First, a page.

TELL THE WHOLE STORY “Many are tired of the harmful publicity concerning the university and long for this period of negativity to be over.” -- Editorial in Dickinson Press regarding the bankruptcy of the Dickinson State University Foundation. The editorial contends the only way to end the negativity is for the whole story to be told. They look to Kevin Thompson, DSUF CEO before it was placed in receivership.

SNUGGLED TOGETHER There is an increasing lack of diversity in ND’s daily newspapers. For starters, Forum Communications owns the newspapers in Dickinson, Fargo, Grand Forks and Jamestown. Statewide news in the Bismarck Tribune is largely supplied by the Forum News Service, described as a media partner. Certain Tribune reports are also run in the Forum papers. Newspapers on Highway 2 (Williston, Minot and Devils Lake) originate mostly local news.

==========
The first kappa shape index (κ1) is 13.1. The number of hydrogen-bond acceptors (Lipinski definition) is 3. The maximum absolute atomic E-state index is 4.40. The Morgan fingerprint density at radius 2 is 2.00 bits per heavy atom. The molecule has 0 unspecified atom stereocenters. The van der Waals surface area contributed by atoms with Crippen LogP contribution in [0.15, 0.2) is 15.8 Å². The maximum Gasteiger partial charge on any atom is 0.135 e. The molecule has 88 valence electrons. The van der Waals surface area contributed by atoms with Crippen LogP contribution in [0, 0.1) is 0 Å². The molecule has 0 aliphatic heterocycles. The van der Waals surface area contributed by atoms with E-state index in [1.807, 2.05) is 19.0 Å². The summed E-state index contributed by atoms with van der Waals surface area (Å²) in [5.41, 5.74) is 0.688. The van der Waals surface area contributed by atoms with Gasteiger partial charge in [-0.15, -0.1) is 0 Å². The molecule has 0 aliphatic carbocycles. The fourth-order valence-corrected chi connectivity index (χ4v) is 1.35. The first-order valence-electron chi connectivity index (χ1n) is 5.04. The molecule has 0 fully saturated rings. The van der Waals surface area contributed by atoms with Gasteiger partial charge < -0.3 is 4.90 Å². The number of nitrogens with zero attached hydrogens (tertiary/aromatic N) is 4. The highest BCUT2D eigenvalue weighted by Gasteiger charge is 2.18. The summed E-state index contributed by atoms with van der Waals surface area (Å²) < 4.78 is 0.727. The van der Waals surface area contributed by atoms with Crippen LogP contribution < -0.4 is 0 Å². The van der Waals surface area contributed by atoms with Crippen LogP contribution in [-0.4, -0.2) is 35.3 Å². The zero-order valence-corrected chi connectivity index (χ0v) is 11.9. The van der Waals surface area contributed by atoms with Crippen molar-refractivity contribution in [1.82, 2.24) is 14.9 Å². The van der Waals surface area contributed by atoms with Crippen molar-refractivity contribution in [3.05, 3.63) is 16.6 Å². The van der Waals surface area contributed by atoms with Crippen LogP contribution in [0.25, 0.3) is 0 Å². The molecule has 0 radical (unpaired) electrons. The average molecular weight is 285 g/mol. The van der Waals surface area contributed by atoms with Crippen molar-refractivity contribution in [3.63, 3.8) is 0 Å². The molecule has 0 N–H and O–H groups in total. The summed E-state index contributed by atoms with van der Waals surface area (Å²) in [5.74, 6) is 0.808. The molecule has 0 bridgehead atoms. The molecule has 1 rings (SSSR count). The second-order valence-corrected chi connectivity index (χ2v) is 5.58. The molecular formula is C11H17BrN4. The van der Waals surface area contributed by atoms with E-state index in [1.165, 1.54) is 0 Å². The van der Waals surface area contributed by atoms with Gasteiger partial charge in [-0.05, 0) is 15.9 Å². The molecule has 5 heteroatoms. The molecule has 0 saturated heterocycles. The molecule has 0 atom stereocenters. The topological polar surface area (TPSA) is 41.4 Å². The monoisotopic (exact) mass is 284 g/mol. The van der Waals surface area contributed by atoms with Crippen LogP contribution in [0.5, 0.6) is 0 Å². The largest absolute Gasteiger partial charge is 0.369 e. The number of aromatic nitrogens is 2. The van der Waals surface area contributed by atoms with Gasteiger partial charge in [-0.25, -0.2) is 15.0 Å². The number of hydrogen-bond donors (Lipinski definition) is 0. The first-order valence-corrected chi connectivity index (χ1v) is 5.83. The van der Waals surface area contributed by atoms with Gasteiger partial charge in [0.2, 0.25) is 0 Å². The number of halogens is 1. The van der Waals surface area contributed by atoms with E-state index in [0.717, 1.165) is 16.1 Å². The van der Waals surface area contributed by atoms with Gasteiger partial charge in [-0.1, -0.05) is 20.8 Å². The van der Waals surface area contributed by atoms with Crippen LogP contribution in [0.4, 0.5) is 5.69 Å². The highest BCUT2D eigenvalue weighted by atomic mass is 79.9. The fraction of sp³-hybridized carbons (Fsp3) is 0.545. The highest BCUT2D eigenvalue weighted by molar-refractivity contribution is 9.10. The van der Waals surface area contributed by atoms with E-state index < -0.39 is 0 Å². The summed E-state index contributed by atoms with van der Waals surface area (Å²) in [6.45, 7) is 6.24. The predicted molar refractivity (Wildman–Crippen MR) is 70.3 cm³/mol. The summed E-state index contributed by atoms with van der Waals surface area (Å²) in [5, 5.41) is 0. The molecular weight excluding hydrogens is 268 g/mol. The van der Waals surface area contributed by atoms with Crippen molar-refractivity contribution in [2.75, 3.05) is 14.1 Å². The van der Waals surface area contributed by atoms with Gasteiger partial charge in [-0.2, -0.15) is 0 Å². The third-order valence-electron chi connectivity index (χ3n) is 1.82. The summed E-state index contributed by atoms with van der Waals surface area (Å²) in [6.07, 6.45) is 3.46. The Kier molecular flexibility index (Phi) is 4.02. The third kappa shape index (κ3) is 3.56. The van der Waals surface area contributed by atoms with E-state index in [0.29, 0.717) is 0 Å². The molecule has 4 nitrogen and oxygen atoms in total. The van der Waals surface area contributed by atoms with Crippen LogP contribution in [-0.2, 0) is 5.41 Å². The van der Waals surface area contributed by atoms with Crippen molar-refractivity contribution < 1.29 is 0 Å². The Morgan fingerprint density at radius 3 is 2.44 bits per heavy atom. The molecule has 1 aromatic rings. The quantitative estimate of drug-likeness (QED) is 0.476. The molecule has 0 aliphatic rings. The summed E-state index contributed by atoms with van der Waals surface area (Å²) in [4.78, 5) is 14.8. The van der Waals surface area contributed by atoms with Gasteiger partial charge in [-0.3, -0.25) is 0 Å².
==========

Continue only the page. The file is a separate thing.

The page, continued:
TOP DONORS Rodney and Carolyn Paseka were selected as ND’s biggest charitable donors by the Chronicle of Philanthropy based on their $5 million gift in 2015 to Minnesota State University in Moorhead. Rodney is CEO of Hebron Brick in Fargo.

DAKTOIDS Minnesota was selected as the 8th best state for summer road trips; ND was 48th (fifth from last) -- the basic explanation, long distances and little to see . . . F-M had record floods in 1997 and 2009. The 2009 flood required 69 miles of emergency measures and 7 million sandbags . . . ND has frozen the salaries of its college presidents, which range from $174,000 a year at Lake Region College (Devils Lake) to $365,000 at UND and NDSU.